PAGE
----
Johnson, the "great explainer" of modern times and expert dissector of the pretensions of modern intellectuals, has been coasting on his reputation of late. ART: A NEW HISTORY was robust (and colorful) enough, but I wasn't particularly taken with either CREATORS or HEROES. With this engaging "quick sketch" of the life of Winston Churchill, the author is back on form. Some snarky reviews to the contrary, this is not a hagiography, though it certainly gives Churchill the benefit of the doubt more often than not. Its simple goal is to explain why Churchill must be regarded as a major historical figure, regardless of what one thinks of the man and his policies.
The book divides neatly into two sections. Part one is a more or less straightforward biography which takes us up to the point at which Churchill first became Prime Minister in 1940. Johnson avoids the cliche of saddling Churchill with all the responsibility for the failure of the Gallipoli campaign of 1915-16, instead focusing on other, rather less dramatic examples of Churchill's tendency for occasional lapses in judgment. Foremost among the latter is Churchill's bull-headed defense of King Edward VIII during the 1936 Abdication Crisis. This stand had severe consequences for Britain, as Churchill became so unpopular that his (increasingly heeded) warnings of the menace of a rearming Germany were tossed aside as a result.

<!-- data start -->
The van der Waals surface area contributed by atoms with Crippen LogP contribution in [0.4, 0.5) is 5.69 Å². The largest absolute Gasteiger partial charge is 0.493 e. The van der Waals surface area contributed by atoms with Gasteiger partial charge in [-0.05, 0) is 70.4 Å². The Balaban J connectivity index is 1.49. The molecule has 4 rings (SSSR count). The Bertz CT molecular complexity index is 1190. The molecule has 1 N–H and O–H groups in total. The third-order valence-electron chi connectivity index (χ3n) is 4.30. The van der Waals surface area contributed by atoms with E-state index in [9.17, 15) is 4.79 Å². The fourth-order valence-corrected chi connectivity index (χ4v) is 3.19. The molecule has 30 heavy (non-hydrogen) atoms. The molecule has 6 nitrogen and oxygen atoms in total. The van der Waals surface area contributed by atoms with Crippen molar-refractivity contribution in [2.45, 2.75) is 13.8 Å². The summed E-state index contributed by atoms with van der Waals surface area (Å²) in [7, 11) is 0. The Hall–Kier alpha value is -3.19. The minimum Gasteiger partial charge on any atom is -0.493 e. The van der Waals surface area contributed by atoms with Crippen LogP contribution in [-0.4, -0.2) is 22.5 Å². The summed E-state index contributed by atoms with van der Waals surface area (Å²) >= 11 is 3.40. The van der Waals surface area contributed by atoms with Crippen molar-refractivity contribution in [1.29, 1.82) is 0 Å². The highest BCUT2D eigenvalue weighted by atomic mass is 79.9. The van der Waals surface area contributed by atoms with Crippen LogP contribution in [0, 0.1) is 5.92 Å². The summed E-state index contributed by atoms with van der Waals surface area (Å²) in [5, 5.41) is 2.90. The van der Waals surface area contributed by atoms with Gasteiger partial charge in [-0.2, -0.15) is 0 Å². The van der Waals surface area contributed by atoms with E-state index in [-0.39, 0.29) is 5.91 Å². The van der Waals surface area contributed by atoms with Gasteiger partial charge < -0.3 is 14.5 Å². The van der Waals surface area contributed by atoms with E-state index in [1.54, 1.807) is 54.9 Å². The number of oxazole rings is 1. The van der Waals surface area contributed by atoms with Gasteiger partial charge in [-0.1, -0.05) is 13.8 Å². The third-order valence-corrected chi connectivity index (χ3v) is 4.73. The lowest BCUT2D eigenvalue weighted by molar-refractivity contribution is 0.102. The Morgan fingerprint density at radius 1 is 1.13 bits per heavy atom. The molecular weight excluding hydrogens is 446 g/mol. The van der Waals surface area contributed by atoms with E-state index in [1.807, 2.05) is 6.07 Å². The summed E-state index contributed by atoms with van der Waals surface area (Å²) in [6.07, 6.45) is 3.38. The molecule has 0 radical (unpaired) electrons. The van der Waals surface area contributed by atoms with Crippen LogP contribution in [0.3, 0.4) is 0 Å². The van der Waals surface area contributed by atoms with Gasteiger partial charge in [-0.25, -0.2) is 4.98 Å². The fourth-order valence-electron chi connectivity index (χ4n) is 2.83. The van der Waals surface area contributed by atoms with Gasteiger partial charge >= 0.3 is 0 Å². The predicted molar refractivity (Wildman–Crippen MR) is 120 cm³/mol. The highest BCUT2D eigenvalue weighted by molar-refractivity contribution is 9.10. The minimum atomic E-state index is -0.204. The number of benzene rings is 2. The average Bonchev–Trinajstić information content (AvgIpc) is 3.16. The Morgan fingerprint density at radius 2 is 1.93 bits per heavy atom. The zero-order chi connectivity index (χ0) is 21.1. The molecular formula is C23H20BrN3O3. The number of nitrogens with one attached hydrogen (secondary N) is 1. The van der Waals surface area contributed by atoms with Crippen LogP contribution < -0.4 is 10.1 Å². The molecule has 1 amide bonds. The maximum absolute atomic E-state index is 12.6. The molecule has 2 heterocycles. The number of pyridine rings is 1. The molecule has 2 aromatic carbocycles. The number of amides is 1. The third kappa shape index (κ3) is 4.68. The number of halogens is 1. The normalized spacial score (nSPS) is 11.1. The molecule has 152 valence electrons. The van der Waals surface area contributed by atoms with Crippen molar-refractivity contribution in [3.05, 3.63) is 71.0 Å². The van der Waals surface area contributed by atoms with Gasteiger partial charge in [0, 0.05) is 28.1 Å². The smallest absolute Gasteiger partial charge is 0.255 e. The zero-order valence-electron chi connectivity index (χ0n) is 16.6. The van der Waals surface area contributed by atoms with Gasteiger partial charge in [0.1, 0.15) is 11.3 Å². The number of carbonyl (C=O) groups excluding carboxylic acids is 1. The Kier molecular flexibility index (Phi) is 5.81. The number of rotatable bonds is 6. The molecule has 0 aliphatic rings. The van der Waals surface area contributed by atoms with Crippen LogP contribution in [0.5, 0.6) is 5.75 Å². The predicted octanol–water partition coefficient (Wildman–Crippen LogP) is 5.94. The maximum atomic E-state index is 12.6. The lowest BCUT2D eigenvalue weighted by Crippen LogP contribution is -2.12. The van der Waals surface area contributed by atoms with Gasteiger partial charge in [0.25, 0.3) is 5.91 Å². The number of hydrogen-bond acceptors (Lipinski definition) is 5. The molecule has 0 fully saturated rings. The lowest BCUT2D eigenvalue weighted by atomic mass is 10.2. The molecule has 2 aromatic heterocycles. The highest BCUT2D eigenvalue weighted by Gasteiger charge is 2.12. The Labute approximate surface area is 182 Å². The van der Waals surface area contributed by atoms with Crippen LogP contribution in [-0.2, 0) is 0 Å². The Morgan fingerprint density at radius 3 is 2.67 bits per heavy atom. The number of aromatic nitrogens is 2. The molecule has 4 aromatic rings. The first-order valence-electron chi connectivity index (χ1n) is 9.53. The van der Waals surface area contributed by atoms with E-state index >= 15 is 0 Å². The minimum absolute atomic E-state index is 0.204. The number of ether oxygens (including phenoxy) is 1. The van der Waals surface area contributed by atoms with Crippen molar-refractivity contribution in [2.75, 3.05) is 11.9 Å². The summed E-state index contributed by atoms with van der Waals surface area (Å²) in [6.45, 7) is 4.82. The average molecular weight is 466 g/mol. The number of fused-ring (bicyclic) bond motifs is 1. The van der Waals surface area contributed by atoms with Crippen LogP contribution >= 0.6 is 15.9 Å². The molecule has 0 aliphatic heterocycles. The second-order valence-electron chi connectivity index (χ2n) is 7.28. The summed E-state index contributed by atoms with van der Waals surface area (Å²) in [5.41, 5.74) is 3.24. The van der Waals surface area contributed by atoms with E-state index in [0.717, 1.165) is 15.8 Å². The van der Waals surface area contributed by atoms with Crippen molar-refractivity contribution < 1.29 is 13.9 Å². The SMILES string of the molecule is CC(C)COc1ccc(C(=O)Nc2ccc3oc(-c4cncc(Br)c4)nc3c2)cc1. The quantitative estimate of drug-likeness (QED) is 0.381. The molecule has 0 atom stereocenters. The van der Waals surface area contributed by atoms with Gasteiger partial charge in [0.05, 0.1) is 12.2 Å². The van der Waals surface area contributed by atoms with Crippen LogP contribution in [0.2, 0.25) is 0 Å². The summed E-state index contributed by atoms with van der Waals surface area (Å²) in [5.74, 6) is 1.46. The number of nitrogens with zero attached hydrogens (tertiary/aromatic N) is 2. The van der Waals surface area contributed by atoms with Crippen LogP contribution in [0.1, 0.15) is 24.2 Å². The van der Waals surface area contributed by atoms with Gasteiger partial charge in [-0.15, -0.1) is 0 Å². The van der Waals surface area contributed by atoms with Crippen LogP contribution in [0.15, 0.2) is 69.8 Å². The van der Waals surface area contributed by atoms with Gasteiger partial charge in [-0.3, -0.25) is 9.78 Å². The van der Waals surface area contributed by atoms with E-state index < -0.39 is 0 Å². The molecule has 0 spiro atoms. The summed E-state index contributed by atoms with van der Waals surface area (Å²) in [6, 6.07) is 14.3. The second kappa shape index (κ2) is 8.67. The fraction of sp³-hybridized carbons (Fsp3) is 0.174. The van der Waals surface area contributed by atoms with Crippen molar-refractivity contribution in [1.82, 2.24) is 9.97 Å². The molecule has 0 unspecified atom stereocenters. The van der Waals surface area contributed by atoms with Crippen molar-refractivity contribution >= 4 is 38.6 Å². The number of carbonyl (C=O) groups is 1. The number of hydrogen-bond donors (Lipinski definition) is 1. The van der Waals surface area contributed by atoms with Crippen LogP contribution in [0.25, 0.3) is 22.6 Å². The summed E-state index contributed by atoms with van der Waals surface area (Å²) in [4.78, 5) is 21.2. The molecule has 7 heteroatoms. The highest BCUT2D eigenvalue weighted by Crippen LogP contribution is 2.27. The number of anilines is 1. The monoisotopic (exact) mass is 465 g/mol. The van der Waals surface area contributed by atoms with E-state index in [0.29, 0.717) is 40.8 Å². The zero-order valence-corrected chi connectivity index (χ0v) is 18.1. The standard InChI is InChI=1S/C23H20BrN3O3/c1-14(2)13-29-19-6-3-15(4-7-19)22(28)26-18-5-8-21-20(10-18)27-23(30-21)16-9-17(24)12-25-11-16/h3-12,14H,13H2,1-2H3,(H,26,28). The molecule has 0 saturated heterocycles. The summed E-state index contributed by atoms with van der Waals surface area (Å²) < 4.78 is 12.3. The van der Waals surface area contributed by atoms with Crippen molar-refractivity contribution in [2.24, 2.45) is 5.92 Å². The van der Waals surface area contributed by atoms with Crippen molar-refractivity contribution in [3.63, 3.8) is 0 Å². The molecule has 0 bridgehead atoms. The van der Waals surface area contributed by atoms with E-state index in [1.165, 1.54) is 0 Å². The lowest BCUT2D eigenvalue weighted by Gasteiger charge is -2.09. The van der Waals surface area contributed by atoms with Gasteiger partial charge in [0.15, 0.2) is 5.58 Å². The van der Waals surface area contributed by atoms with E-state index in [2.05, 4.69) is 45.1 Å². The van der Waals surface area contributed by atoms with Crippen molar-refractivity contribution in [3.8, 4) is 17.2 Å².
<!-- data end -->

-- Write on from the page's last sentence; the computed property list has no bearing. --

Johnson then devotes the bulk of the remainder of the volume to an analysis of Churchill's record as a war leader. Johnson sees Churchill as the "indispensable man," the key to Britain's survival, and lays out the reasons why. These reasons are generally convincing, though I wish that even more was made of the salient fact that Churchill regarded both forms of 2oth century totalitarian tyranny -- Fascism and Communism -- as equally evil. While always willing to "jaw-jaw" to preserve peace whenever practicable, he did not fall into the trap of "pas d'ennemis a gauche (ou a droit)" that hinders a sense of moral clarity. One wonders how history would have been altered had Britain and the U.S. heeded Churchill's advice and met the Red Army as far to the East as possible.
The book's ending is its weakest point. Johnson skims over Churchill's second premiership (1951-54) with indecent haste and concludes with a list of "lessons Churchill teaches us today." The latter has the tone of a particularly uninspired business seminar, while it is telling that Johnson prefers to tell us what Churchill did not do during his second turn at the top. (A.N. Wilson's OUR TIMES treats the second Churchill government in a considerably harsher manner, and, given the state of the war-ravaged country and Churchill's own age and weariness, Wilson's treatment rings a bit truer to me.) Happily, in an afterword, Johnson is generous enough to recommend more in-depth treatments of Churchill and his times. If CHURCHILL encourages the reader to forge ahead to these other works, then it will have done its job.